Hybrid Theory

Hybrid Theories are multi-level ASH theories that combine multiple theory level objects to give some kind of combined theory description of the system. The different theories might be used for different parts of the system (here called Multilevel Theory methods) or on the same part of the system (here called DualTheory methods)

Multilevel Theory Methods

The QMMMTheory class in ASH (QM/MM Theory) is considered a special type of a multilevel method where a QMTheory is combined with an MMTheory to describe different parts of the system. QM/MM is typically used when the system can naturally be divided up into a local important part (described by a QM method) and an environment part (described by a classical MM method).

ASH will at some point feature ONIOM multilevel methods that are similar to QM/MM but have a different philosophy.

DualTheory methods

DualTheory is an experimental ASH Theory that combines two different theory objects, e.g. a low-level QM theory and a high-level QM theory in a specific way in order to speed up an otherwise expensive high-level calculation. This only makes sense for an expensive multi-iteration job where the Theory object is called multiple times, e.g. a geometry optimization or NEB calculation (not a single-point calculation).

The idea is to approximate the accurate high-level potential energy surface description by a low-level potential energy surface desciption + a correction derived from the high-level theory. If the correction is calculated in every step (of e.g. a geometry optimization) there is no advantage (in fact more expensive) to using a DualTheory description. However, if the high-level correction is only occasionally calculated then it possible to cut down on the number of expensive high-level energy+gradient calculations required.

Both energy and the gradient (required for optimizations and NEB calculations) can be corrected.

Currently the only available correction option is: "Difference" which features a naive energy/gradient difference correction. The update_freq keyword controls the interval between corrections. To use a Dualtheory one needs to give valid ASH Theory objects to the theory1 and theory2 keywords where theory1 is assumed to be the low-level theory (called each time) while theory2 is the high-level theory ( called only when the high-level correction should be updated according to the value of update_freq).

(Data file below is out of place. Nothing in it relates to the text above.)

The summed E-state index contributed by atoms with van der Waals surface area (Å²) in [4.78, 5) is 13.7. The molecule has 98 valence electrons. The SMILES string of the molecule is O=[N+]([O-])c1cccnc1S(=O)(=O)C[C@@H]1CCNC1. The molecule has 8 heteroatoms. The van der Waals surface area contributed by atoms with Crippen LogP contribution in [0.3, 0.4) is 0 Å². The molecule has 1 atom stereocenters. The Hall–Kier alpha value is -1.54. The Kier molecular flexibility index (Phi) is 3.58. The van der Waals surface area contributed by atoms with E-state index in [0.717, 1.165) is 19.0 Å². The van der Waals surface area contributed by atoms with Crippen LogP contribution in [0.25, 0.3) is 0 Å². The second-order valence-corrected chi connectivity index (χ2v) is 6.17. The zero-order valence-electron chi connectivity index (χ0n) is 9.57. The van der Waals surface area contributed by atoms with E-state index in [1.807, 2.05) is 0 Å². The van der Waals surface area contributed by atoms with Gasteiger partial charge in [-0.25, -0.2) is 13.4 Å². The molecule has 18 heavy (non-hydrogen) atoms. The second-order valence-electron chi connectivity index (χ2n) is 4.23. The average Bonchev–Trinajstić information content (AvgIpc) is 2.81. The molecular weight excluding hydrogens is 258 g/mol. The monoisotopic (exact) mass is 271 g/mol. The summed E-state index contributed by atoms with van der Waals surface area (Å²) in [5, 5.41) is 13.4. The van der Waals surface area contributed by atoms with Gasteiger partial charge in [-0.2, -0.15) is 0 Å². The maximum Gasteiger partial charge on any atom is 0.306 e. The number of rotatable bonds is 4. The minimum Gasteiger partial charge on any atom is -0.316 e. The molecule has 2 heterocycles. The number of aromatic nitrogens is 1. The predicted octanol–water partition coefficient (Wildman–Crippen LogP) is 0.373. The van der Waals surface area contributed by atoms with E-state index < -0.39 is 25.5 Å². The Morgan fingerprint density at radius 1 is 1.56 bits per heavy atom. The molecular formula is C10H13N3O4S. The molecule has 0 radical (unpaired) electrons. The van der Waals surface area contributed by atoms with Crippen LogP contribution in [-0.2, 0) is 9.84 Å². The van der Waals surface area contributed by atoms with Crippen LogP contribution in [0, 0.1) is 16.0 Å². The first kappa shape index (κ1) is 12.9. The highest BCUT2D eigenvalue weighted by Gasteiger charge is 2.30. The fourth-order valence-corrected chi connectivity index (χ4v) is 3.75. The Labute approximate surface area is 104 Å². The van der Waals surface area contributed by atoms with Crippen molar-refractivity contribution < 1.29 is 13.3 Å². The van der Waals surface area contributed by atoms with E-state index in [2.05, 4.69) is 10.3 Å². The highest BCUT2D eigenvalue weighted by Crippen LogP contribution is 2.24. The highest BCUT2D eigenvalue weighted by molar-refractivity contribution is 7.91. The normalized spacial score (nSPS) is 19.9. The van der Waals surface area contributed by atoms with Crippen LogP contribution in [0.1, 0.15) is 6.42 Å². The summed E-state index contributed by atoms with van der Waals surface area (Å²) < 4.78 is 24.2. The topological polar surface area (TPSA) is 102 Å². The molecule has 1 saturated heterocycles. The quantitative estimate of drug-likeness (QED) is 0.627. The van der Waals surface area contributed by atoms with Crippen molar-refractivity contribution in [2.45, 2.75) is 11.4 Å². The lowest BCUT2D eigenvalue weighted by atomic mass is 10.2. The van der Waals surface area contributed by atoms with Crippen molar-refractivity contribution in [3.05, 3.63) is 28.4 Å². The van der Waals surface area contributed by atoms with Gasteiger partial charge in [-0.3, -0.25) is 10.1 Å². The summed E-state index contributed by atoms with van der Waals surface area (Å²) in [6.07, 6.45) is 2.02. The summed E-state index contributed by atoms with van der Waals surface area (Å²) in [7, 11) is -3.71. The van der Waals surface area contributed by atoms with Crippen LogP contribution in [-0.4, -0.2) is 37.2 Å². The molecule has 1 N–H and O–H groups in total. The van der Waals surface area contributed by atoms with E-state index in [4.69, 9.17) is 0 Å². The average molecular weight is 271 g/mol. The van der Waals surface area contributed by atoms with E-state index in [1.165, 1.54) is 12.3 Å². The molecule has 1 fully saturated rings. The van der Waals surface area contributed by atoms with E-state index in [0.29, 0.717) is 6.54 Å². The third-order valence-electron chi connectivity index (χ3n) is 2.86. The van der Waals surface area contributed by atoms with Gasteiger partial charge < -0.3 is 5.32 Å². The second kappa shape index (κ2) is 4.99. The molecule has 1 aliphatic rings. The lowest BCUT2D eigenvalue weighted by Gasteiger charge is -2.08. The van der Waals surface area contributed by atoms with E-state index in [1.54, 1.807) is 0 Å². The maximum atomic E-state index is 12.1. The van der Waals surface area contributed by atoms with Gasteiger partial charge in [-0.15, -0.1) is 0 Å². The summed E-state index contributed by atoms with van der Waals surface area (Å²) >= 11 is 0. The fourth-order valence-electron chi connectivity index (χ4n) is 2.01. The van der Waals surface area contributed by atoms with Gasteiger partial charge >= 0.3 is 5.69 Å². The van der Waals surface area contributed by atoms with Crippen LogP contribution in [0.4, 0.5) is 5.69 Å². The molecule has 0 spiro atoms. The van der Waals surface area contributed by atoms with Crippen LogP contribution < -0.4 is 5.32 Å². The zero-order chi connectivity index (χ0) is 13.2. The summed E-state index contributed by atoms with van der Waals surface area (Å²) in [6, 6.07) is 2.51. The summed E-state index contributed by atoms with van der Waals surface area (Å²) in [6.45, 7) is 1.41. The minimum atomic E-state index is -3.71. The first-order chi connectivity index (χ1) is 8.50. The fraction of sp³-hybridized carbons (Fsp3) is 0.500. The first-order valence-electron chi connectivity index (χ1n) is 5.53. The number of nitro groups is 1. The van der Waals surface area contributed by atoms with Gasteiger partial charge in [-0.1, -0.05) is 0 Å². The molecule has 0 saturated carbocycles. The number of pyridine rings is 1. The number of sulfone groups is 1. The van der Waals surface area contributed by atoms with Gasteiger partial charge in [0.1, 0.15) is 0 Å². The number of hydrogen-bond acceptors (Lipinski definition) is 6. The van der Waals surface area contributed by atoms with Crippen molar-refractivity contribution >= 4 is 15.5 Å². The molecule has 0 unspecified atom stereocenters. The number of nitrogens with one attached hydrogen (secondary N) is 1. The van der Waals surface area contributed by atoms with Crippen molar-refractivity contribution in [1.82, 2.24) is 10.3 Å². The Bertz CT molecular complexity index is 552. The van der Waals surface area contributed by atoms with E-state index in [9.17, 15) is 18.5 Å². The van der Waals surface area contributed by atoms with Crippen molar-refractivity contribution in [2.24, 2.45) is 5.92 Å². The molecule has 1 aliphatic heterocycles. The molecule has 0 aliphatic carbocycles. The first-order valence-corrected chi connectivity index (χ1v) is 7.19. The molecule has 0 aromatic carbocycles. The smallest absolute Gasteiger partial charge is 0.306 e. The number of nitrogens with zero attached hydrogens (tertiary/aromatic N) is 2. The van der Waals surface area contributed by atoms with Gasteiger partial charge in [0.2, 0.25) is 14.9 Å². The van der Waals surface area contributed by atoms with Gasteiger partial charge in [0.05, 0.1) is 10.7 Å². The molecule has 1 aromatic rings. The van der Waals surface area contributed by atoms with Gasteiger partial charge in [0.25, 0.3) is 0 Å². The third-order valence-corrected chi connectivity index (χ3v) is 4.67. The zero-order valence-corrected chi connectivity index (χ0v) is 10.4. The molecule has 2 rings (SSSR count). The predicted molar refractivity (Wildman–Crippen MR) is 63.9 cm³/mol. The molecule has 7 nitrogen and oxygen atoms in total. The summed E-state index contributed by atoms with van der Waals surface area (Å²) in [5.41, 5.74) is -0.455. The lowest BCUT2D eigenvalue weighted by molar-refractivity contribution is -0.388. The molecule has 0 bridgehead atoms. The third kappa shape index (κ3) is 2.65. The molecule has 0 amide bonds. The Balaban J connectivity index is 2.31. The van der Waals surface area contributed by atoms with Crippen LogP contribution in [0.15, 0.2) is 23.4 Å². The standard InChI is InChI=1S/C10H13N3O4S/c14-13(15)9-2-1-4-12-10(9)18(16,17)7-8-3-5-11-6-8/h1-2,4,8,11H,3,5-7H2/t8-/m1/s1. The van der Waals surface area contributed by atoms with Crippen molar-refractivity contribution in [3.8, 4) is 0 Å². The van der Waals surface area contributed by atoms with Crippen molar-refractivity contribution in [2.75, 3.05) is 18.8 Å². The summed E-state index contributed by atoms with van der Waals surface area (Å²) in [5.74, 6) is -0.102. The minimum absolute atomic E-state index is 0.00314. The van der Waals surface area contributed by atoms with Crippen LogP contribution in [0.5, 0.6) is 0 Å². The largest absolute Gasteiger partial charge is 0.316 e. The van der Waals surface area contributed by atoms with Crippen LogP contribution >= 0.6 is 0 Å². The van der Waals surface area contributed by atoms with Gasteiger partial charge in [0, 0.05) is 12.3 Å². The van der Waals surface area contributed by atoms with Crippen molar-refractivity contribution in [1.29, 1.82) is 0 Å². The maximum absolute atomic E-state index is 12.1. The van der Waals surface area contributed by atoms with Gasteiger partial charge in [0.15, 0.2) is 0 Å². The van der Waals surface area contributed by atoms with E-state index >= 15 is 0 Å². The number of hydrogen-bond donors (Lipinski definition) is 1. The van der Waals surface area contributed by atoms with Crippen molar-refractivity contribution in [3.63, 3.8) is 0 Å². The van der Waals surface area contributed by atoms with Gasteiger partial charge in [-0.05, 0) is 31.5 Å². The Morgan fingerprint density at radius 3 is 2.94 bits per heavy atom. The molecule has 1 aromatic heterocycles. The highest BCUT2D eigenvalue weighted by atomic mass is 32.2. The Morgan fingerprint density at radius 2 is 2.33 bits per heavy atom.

class DualTheory:
    """ASH DualTheory theory.
    Combines two theory levels to give a modified energy and modified gradient
    """
    def __init__(self, theory1=None, theory2=None, printlevel=2, label=None, correctiontype="Difference", update_freq=5, numcores=1):

Geometry optimization example using GFN1-xTB and DFT:

from ash import *

numcores=1
frag=Fragment(xyzfile="react.xyz", charge=0, mult=1)

#Defining theory levels
xtb = xTBTheory(xtbmethod="GFN1", numcores=numcores)
orca = ORCATheory(orcasimpleinput="!r2scan-3c tightscf CPCM", numcores=numcores)

#Creating DualTheory object:
#theory1 is the cheaper low-level theory called in each step, theory2 is the less-called high-level theory
dualcalc = DualTheory(theory1=xtb, theory2=orca, update_freq=15)

#Calling the Optimizer function using the DualTheory object
geomeTRICOptimizer(theory=dualcalc, fragment=frag, maxiter=250)

A nudged elastic band job example using GFN1-xTB and DFT:

from ash import *

numcores=1

#Fragment for an SN2 reaction
Reactant=Fragment(xyzfile="react.xyz", charge=-1, mult=1)
Product=Fragment(xyzfile="prod.xyz",charge=-1, mult=1)

#Defining individual theory levels
xtb = xTBTheory(numcores=numcores)
orca = ORCATheory(orcasimpleinput="!r2scan-3c tightscf CPCM", numcores=numcores)

#Creating DualTheory object:
#theory1 is the cheaper low-level theory called in each step, theory2 is the less-called high-level theory
dualcalc = DualTheory(theory1=xtb, theory2=orca, update_freq=5)

#Calling the NEB job function using the DualTheory object
NEB(reactant=Reactant, product=Product, theory=dualcalc, images=12, printlevel=0, maxiter=200)